VATICAN CITY (LifeSiteNews) — In his homily for the feast of the Epiphany on Thursday, Pope Francis once more attacked Catholics attached to the tradition of the Church. He also seemed to contradict the words of St. Paul when describing the Catholic faith.
Delivering his homily for the Epiphany in St. Peter’s Basilica, Pope Francis used the journey of the three Magi as a basis for promoting his personal concept of Catholicism, and for issuing one of his trademark criticisms of traditional Catholics.
The pontiff directly rejected St. Paul’s language of the “shield of faith,” urging Catholics instead to view faith as “a constant and restless movement.”
‘Desire’ must carry Church ‘forward’ away from ‘formal religiosity’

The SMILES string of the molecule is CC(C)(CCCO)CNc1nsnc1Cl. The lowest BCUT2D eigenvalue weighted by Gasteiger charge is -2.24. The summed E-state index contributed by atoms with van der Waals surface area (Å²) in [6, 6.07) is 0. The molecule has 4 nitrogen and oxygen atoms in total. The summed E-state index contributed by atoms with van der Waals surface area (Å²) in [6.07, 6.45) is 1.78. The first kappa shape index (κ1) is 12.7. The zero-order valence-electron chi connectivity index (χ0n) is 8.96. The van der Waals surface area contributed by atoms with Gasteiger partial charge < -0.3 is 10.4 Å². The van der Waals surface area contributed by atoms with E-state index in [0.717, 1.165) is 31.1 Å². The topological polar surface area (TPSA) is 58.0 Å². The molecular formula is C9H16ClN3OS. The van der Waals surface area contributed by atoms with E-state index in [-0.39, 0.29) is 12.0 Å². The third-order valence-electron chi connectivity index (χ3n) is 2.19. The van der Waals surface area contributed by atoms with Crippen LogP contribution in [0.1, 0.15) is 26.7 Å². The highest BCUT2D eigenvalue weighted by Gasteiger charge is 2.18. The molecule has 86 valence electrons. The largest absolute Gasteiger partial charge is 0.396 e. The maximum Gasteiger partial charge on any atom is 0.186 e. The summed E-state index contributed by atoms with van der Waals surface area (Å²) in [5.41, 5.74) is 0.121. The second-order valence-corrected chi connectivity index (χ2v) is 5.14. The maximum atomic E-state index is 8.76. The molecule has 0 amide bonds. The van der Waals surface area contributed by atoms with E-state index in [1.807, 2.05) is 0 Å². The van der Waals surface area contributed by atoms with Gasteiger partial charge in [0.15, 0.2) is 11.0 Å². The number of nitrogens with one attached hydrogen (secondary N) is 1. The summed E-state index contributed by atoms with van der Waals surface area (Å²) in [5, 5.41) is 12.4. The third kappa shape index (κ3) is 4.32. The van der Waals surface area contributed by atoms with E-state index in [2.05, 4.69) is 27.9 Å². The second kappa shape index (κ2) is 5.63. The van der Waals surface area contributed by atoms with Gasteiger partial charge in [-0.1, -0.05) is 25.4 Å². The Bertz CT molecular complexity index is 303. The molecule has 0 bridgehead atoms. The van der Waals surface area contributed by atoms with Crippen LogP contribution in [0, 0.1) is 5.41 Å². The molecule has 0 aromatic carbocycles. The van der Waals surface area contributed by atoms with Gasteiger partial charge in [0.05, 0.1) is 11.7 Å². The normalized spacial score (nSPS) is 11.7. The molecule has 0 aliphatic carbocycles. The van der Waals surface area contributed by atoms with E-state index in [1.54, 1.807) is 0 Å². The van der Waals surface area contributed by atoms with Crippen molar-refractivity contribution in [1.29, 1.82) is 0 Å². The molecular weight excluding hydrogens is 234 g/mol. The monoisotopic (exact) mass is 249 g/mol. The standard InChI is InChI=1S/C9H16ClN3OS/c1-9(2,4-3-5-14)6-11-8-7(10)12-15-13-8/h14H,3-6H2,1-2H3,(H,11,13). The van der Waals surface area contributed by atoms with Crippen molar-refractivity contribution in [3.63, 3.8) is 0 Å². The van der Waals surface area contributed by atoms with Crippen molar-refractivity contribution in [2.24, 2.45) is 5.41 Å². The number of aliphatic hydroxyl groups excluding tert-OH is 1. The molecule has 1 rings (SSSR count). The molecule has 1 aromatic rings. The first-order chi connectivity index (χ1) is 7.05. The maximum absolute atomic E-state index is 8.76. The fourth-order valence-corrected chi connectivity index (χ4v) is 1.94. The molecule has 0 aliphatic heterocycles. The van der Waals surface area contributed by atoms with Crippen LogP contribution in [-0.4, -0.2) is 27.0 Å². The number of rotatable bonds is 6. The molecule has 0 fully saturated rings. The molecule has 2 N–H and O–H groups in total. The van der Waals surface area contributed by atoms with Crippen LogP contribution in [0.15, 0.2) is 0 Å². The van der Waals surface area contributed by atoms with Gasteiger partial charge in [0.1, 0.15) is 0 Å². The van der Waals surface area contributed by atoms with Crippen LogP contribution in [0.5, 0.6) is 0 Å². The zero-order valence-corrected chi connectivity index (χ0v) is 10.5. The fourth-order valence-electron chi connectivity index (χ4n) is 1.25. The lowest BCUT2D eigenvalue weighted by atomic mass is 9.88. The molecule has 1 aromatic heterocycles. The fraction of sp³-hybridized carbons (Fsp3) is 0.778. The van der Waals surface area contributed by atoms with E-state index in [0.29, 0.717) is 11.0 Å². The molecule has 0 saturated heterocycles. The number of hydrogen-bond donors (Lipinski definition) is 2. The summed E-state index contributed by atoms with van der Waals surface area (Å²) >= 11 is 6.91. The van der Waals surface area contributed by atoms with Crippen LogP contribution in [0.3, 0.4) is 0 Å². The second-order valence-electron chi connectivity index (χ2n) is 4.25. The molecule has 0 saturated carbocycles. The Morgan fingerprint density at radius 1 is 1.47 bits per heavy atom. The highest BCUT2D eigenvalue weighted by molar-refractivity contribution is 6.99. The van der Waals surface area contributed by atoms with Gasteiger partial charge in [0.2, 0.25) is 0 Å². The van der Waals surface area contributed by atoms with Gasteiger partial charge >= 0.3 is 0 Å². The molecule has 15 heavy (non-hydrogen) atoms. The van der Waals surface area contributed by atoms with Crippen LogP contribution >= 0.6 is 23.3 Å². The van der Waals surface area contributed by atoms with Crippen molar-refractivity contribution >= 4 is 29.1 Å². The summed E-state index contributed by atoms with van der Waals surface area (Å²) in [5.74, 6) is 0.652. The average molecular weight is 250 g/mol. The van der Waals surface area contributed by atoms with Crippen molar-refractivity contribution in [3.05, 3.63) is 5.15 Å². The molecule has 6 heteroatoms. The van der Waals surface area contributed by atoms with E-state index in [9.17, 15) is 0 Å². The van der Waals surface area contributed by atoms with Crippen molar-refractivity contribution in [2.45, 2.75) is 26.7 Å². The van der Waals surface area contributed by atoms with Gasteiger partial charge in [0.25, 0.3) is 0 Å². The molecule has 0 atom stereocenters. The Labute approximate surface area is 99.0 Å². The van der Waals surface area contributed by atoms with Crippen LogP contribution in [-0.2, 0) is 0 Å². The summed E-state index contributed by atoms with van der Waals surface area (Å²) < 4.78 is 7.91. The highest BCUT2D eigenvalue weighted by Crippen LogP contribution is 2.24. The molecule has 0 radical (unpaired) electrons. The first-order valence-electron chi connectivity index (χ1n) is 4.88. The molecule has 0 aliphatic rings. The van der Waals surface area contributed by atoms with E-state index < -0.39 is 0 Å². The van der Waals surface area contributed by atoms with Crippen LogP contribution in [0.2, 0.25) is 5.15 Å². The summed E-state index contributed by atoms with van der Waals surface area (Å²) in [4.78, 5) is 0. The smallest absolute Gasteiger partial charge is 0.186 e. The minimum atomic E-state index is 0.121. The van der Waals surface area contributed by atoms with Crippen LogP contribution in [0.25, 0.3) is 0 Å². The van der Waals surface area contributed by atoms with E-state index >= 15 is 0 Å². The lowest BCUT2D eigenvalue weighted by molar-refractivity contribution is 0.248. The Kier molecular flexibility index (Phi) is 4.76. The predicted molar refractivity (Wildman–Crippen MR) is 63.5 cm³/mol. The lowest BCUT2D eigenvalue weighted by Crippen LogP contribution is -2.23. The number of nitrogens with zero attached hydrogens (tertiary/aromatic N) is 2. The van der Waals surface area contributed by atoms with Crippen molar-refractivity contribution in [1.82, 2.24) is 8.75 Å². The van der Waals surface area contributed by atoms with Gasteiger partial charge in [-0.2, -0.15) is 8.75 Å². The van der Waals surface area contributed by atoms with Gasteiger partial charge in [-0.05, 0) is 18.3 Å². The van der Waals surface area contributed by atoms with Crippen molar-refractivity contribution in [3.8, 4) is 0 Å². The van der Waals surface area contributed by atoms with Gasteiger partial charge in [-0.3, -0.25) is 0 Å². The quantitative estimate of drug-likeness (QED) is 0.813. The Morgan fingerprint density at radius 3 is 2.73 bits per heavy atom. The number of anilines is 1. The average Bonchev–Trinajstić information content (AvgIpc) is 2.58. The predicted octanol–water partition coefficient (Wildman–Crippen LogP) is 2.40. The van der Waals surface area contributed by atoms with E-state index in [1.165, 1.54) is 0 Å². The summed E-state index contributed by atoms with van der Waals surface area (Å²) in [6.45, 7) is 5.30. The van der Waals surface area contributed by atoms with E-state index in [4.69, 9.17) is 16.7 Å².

Speaking of the Magi’s “desire” which fueled their journey, Pope Francis attacked Catholics who did not have a desire which “carries us forward.”
“The journey of life and faith demands a deep desire and inner zeal,” he said. “Sometimes we live in a spirit of a ‘parking lot’; we stay parked, without the impulse of desire that carries us forward.”
“We do well to ask: Where are we on our journey of faith? Have we been stuck all too long, nestled inside a conventional, external and formal religiosity that no longer warms our hearts and changes our lives?”
In comments seeming to allude to the Traditional Latin Mass, Pope Francis attacked the liturgical devotees of a “dead language.” “Do our words and our liturgies ignite in people’s hearts a desire to move towards God, or are they a ‘dead language’ that speaks only of itself and to itself?” he asked.